Exporting to Excel with Suprtool

Latest News: Importing Excel Data!

Exporting IMAGE/SQL Data to other Applications:


In our Suprtool training modules, you learn how to use Suprtool and Suprlink’s powerful selection, extracting and linking features to create an output file containing the data you need.

Importing to a PC application such as Excel is similar in concept to almost any job where Suprtool is used to feed IMAGE data to a program on the 3000. The only extra step would be using STExport to reformat the output before transferring the file to the PC.

HP e3000 Data does need to be converted

STExport is the module of Suprtool that reformats HP e3000 data into formats that can be loaded directly into applications on PCs and other platforms.

STExport converts the data

STExport reads self-describing (“link”) files, and reformats the data into an ASCII output file:

For example ......

>base store.demo
>get m-customer
>out custsd,link
$in custsd
$out custexp
In=20. Out=20. CPU-Sec=1. Wall-Sec=2.
$print custexp

$print custexp
"Edmonton",240000,10005,"30","Terry","Coyle","AL","17503 170th Street","","T5E2K1"
"Vancouver",200000,10010,"20","Wayne","Humphreys","BC","#403-1075 Comox","","V5T 1H6"
"Coquitlam",200000,10014,"20","Elizabeth","Welton","BC","2788 Oxtoby Place","","V6B3K9"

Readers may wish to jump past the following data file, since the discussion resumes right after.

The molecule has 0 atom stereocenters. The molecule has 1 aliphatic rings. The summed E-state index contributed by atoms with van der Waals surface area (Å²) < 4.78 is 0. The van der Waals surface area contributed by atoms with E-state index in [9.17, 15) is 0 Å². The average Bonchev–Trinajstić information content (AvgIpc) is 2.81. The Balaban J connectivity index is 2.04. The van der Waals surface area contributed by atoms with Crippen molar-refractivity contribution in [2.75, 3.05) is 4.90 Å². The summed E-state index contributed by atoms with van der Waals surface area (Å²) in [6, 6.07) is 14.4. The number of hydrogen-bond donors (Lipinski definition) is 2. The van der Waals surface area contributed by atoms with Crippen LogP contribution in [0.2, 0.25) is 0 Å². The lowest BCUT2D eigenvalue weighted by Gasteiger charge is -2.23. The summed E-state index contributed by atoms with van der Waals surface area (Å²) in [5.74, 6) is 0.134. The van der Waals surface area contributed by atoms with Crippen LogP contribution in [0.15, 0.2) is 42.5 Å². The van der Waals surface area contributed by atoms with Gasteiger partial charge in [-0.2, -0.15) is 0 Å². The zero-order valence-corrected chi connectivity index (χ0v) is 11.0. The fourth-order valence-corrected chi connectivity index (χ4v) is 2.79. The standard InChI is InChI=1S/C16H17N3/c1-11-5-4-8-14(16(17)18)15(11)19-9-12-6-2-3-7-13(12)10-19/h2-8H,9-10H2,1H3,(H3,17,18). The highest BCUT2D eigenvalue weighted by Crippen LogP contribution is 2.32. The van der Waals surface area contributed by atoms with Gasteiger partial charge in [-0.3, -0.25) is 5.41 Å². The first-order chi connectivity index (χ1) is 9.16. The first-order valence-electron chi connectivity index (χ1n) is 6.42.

"Richmond",200000,10011,"20","William","Kirk","BC","8860 No 1 Rd","","V7X1B1"
"Calgary",200000,10017,"20","Jack","Morrison","AL","420 Macleod Trail S.E.","","T2G2E2"

The Suprtool steps above converted the M-CUSTOMER dataset into the custexp file, which is an ASCII file with variable-length records. You now download custexp to your PC using either Reflection or FTP.

Note that STExport has:

This format is known as PRN (printer) format, or also as CSV (Comma-Separated Values).

Once the custexpr file has been transferred to a PC, it can be loaded directly into Microsoft Excel (File|Open|custexp.csv). File|Open will delect that it is probably a CVS file and will put you into the Text Import Wizard:

In Step 2 of the Wizard, select "comma" as the delimter:

Click "Finish" on Step 3 of the Import Wizard and here is what the spreadsheet looks like:

Date Fields?

What if you have a date field? The D-SALES dataset of our sample database contains two such fields: DELIV-DATE and PURCH-DATE. They contain a 32-bit binary value in the format YYYYMMDD.